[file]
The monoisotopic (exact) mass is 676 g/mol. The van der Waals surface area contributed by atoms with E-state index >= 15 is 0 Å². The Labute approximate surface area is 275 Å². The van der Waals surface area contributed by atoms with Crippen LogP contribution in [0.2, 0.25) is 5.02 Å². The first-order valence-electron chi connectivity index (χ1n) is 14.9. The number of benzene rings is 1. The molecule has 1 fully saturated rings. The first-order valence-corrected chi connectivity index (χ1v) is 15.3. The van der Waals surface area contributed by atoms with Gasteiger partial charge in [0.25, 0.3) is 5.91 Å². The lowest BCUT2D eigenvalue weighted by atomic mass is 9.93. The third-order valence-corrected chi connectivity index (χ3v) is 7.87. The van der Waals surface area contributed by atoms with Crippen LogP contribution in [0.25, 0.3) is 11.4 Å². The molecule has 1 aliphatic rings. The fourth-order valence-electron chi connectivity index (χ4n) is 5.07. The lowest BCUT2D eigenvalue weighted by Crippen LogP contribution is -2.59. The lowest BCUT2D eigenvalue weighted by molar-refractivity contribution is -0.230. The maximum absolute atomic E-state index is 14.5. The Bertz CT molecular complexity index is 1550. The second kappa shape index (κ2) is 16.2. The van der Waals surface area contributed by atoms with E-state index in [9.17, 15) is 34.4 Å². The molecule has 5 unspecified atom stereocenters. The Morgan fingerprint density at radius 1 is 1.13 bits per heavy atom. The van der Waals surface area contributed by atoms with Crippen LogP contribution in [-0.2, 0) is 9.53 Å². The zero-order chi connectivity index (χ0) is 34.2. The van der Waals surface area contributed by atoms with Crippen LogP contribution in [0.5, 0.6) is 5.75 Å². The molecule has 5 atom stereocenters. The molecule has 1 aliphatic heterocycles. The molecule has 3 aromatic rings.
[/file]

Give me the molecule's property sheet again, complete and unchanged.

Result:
The monoisotopic (exact) mass is 676 g/mol. The van der Waals surface area contributed by atoms with E-state index >= 15 is 0 Å². The Labute approximate surface area is 275 Å². The van der Waals surface area contributed by atoms with Crippen LogP contribution in [0.2, 0.25) is 5.02 Å². The first-order valence-electron chi connectivity index (χ1n) is 14.9. The number of benzene rings is 1. The molecule has 1 fully saturated rings. The first-order valence-corrected chi connectivity index (χ1v) is 15.3. The van der Waals surface area contributed by atoms with Gasteiger partial charge in [0.25, 0.3) is 5.91 Å². The lowest BCUT2D eigenvalue weighted by atomic mass is 9.93. The third-order valence-corrected chi connectivity index (χ3v) is 7.87. The van der Waals surface area contributed by atoms with Crippen LogP contribution in [0.25, 0.3) is 11.4 Å². The molecule has 1 aliphatic rings. The fourth-order valence-electron chi connectivity index (χ4n) is 5.07. The lowest BCUT2D eigenvalue weighted by Crippen LogP contribution is -2.59. The lowest BCUT2D eigenvalue weighted by molar-refractivity contribution is -0.230. The maximum absolute atomic E-state index is 14.5. The Bertz CT molecular complexity index is 1550. The second kappa shape index (κ2) is 16.2. The van der Waals surface area contributed by atoms with E-state index in [9.17, 15) is 34.4 Å². The molecule has 5 unspecified atom stereocenters. The Morgan fingerprint density at radius 1 is 1.13 bits per heavy atom. The van der Waals surface area contributed by atoms with Crippen LogP contribution in [-0.2, 0) is 9.53 Å². The zero-order chi connectivity index (χ0) is 34.2. The van der Waals surface area contributed by atoms with Crippen LogP contribution in [0.5, 0.6) is 5.75 Å². The molecule has 5 atom stereocenters. The molecule has 1 aliphatic heterocycles. The molecule has 3 aromatic rings.